Yenn Wong is the mastermind behind popular Thai restaurants Chachawan and Mak Mak, and Italian restaurant 208 Otto Duecento. She’s also a partner of British chef Jason Atherton on 22 Ships, Ham & Sherry and Aberdeen Street Social.
Not to mention that she co-owns Cantonese fine-dine-slash-art-space Duddell’s with husband Alan Lo, and is bringing Potato Head to Hong Kong. The list doesn’t end here, and the busy restaurateur tells us what it’s like working with big-name chefs, and why her hometown of Singapore trumps Hong Kong when it comes to its local food scene.
A little background
Singaporean Yenn Wong was sent by her father to Hong Kong 13 years ago, when the family — which owns a construction business — acquired a building in Causeway Bay and didn’t know what to do with it. Wong turned it into a boutique hotel. After its success, she went on to open a hotel in Shanghai and restaurants across Asia. Today, she has consolidated her portfolio to a list of successful restaurants in Hong Kong.
How would you compare running hotels with running restaurants?
I find restaurants a lot more intense than hotels. Restaurants also have a shorter timeline. Even though it’s investment-heavy, it’s not as investment-heavy as a hotel. It’s a bit different, but I actually find restaurants more difficult than hotels. Because with hotels we invest in our own properties, there’s an asset element to it. With restaurants, if it doesn’t work you’re screwed. It’s a lot riskier with restaurants, but the returns are also a lot faster. I’m a generally very impatient person so running a restaurant, I like the pace.
Tell me more about 208, your first independent restaurant venture in Hong Kong.
I think 208 was one of the biggest risks that we took. It was kind of like a space that we weren’t really very sure about. But there was a very good vibe about it — it was still an underdeveloped part of Hollywood Road, but there was just something very nice about that area, it felt very suburban. The rental was great. It used to be a cold meat storage space.
We thought of doing Italian because we wanted to go with something more accessible. At the time we were working with people who were all from Naples, they had very good Napoletana pizza, and we also felt like that was something interesting for the market. When we opened, people didn’t even understand the [concept of Napoletana pizza], they were like, “It’s so soggy.” They didn’t get it. Now everyone gets it.
What’s the difference between working with an established chef, versus developing your own restaurant concept?
Working with a known chef is interesting, like working with Jason [Atherton], who came from a lot of very famous restaurants in London. The way that they work, the kind of environment they work in is very different from Hong Kong. It’s so harsh there.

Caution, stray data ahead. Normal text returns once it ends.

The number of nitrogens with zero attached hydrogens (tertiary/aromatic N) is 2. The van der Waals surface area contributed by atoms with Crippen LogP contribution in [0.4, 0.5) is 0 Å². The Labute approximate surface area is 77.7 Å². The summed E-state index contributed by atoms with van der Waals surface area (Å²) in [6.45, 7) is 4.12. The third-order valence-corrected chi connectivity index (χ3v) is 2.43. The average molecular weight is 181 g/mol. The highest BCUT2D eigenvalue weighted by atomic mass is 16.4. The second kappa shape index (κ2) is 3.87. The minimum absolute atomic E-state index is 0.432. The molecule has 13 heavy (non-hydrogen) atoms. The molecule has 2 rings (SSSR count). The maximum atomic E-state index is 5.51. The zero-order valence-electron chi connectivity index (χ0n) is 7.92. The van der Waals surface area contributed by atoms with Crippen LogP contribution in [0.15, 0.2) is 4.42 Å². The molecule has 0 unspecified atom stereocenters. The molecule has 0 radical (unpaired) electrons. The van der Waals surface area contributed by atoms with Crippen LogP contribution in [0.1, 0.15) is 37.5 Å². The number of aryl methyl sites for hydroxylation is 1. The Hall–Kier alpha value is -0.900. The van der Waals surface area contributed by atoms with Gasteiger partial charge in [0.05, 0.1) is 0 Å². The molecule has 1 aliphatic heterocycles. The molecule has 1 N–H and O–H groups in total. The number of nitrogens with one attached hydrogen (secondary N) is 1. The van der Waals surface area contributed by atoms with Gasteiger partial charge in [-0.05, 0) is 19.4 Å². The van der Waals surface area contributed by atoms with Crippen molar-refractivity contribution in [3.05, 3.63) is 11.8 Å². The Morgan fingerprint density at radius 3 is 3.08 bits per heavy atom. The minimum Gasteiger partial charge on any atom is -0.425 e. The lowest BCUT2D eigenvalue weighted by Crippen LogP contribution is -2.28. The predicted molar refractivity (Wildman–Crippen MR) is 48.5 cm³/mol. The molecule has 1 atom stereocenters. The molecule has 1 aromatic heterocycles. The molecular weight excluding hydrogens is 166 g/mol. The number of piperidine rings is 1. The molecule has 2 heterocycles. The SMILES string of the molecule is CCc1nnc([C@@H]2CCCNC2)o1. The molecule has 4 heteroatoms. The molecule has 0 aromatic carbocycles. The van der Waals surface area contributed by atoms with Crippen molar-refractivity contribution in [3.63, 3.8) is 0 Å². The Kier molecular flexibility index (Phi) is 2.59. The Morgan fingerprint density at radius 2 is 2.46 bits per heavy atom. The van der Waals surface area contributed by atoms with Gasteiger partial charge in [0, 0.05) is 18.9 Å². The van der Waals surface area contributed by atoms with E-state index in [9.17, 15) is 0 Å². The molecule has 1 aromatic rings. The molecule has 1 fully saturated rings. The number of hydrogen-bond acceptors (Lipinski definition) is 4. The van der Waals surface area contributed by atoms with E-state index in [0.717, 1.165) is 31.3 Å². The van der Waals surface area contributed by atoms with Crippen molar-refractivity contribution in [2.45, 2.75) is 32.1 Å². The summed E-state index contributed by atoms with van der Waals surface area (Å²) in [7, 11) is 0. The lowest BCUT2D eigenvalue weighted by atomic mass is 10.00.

Basically when we opened 22 Ships, we had three days of trials and the day before we soft-opened, I think 80 percent of our chefs left. There were like, “This is too hard, I can’t work.” In London, if you treat this as a serious career, you work like a dog. You work 20 hours a day and you don’t get to rest and you get shouted at all the time. And because you want a career, you’re willing to rough it out. But you know in Hong Kong sometimes it’s just a job. “Oh I didn’t go to school so I’m just going to work in the kitchen.”
The good thing about working with Jason is, he already has a team in London so when shit happens, he’ll fly in more people just to support. And with a known name and all that, it always helps to build the interest initially.
Whereas with our own concepts, there’s more flexibility, we don’t have to keep scratching the chef’s back. It’s also more fun, because we build it ourselves. It’s different.
Singapore and Hong Kong seem to compete with each other over everything. What’s the verdict for you? Who wins?
In terms of food, both are very interesting. I think in terms of local food, the Singapore government is making a conscious effort to retain the street food concept, which is very important, and the Hong Kong government is doing nothing. Fishball noodle shops are all closing down one by one. In terms of the international food scene, Singapore started a bit earlier because of the casinos. With Hong Kong, it’s starting. Hong Kong is a bigger market, because people eat out a lot more.
I asked your husband [Alan Lo of Press Room Group] this too, but who’s the better cook between the two of you?
Neither of us is a really good cook. We’re good at criticizing other people’s cooking, and we’re good at eating, but he likes cooking more. I always try to let him be the head chef in the kitchen. He’s the most disorganized person in the world. He’ll try to cook something that needs to be in the oven for two hours at 7pm. I’m like, really? You want your guests to eat at 10:30pm? I try to be the organized person. I let him do the cooking, but I try to prep for him and all that.
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